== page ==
Wayne arrived in the U.S. alone, without a phone and without confidence in his English skills. After missing his bus to Auburn, he didn't know where to turn for help.
He saw a man outside the airport wearing an Auburn t-shirt. At that time he found it difficult to speak a full sentence in English, but he approached the man anyway.
"Me going to Auburn, can you help me with that?" Wayne asked.
Without hesitation, he helped Wayne find his bus and lent him his phone to call the office and reschedule his reservation. Wayne thought to himself, "this is amazing."
The man's warm reception and selfless assistance was Wayne's first glimpse of the Auburn Family.
Wayne studied English since he was 6, so he had a baseline knowledge of the language. He spent a year of high school as an exchange student in a German village. Despite experience with Western culture, he faced challenges in Auburn as an international student.
"The language and culture barrier was difficult," Wayne said. "It was hard for me when they spoke so fast in my classes. It's kind of embarrassing for us because we'd have to ask 'what'd you say?' You have to be very positive and engaged."
He spent his first two semesters in classes with Auburn Global, a program intended to engender success for international students. Wayne quickly befriended his peers and the global guides who helped them transition. Owen Chandler, a global guide from Vestavia, made a strong connection with Wayne.
"We started out as acquaintances, but once we started hanging out, he felt more like just a normal friend," Owen said. "We have spent so much time with each other that we can just be real with one another."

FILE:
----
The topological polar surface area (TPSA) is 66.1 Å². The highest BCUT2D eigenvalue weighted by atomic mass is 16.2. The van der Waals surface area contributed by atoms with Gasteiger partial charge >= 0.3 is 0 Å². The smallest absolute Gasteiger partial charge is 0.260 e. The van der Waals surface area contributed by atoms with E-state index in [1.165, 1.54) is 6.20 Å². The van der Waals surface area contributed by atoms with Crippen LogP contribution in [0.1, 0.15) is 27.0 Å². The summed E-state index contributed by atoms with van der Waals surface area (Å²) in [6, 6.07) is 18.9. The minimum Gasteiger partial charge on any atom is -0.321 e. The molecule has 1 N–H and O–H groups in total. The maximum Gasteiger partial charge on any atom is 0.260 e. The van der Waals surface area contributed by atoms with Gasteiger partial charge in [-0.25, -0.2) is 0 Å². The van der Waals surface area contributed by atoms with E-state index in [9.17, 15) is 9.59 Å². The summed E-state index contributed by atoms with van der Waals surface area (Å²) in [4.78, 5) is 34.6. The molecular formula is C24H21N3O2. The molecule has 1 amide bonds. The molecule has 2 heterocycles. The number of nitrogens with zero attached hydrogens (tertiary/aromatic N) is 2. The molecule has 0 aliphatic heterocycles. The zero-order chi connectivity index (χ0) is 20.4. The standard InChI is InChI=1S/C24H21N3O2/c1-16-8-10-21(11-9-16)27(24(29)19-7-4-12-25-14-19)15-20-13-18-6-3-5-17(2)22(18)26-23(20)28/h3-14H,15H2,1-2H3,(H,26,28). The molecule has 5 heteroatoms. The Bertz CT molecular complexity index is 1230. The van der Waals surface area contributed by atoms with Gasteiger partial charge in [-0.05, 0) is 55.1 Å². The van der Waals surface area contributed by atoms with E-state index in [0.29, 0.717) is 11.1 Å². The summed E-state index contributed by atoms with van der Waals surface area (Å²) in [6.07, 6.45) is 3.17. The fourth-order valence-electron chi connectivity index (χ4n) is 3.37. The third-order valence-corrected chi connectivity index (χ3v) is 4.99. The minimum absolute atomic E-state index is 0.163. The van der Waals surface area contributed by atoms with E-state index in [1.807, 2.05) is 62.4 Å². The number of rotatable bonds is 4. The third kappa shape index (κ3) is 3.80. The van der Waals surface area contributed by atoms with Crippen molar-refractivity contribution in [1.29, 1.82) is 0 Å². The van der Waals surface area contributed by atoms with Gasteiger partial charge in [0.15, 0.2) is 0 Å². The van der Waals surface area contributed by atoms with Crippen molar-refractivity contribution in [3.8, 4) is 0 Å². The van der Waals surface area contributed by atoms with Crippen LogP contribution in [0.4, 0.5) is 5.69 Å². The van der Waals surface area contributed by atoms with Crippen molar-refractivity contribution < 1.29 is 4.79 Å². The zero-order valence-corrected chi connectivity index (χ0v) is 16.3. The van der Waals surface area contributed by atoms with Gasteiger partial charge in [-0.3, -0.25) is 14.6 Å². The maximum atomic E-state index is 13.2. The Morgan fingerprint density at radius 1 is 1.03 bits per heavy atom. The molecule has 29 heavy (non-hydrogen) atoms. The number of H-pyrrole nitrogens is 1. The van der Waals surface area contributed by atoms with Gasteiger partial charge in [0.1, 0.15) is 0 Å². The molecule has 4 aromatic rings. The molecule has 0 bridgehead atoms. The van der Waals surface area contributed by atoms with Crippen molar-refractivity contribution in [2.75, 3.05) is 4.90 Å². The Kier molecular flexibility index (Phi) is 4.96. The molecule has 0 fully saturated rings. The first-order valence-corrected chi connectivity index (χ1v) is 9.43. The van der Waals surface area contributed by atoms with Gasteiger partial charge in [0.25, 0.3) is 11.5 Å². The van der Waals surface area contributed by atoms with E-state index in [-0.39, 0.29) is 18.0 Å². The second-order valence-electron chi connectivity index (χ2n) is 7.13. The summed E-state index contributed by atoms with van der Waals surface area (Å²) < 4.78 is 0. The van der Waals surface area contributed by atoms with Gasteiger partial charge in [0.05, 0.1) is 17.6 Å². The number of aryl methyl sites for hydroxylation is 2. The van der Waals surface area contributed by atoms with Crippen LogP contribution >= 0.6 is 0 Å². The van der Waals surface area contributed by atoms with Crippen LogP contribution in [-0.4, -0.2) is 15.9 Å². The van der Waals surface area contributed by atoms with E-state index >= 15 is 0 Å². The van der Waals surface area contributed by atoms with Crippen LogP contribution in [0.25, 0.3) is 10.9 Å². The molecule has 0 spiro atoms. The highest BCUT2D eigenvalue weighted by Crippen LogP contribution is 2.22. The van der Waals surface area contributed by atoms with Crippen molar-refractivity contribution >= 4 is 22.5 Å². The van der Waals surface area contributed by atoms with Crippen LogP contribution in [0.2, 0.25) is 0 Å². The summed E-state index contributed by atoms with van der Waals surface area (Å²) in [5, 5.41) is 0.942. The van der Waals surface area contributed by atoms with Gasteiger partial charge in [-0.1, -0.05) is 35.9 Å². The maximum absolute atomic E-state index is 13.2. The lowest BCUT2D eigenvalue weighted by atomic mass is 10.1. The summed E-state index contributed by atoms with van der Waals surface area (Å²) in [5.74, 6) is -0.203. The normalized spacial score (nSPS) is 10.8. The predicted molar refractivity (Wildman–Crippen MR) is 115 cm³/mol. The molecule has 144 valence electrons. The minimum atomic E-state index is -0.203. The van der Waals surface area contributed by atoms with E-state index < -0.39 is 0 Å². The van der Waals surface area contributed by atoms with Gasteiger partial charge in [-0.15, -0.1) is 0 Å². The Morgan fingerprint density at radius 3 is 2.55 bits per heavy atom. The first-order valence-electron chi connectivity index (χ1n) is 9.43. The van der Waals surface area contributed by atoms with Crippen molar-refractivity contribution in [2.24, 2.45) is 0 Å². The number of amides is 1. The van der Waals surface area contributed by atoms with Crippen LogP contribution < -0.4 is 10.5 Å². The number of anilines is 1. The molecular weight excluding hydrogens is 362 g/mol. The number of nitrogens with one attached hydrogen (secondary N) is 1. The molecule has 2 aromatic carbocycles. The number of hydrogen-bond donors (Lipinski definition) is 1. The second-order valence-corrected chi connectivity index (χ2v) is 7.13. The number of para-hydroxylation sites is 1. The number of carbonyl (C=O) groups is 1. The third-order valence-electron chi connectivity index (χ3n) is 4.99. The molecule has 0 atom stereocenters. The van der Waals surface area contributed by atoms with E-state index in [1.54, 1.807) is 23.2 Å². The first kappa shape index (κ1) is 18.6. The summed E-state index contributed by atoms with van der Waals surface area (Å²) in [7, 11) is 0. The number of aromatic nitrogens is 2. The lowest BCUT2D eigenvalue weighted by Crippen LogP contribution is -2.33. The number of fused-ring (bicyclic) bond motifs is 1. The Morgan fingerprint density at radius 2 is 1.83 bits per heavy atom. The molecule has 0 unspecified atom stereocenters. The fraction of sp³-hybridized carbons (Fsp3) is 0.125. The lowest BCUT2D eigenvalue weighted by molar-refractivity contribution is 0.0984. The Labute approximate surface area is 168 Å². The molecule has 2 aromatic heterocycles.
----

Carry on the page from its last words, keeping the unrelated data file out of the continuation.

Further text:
Wayne was growing his friend base in Auburn Global and with Owen's friends, but he said he felt slightly "isolated" from the rest of the campus because he didn't have classes with American students. He questioned if he belonged here.
After his second semester came to a close, Wayne decided to branch out. In the fall, he enrolled in classes outside of Auburn Global and started on some of his core classes in pre-public relations.
"It's getting better and better," he said. "I've made American friends and they're pretty funny, I like that."
An aspect of American culture unknown to Wayne was religion. Before coming to Auburn, he didn't believe in God. Wayne watched how Owen lived his life as a Christian, and wanted to know more.
"They [Christians] are so nice to me all the time," he said. "I wanted to learn about Jesus and I asked Owen if he could read the Bible with me."
Owen described studying with Wayne as "inexplicably humbling." Owen baptized Wayne for the remission of his sins at Auburn Church of Christ. Wayne now has a community with the church there and is excited to be "the hands of Jesus to help people," according to Owen.
"I only knew about the U.S. from movies. When I'm here, I get to actually know the people and see that people live their lives differently."
Wayne's favorite part of Auburn? The people, or as we like to call them, members of the Auburn Family.
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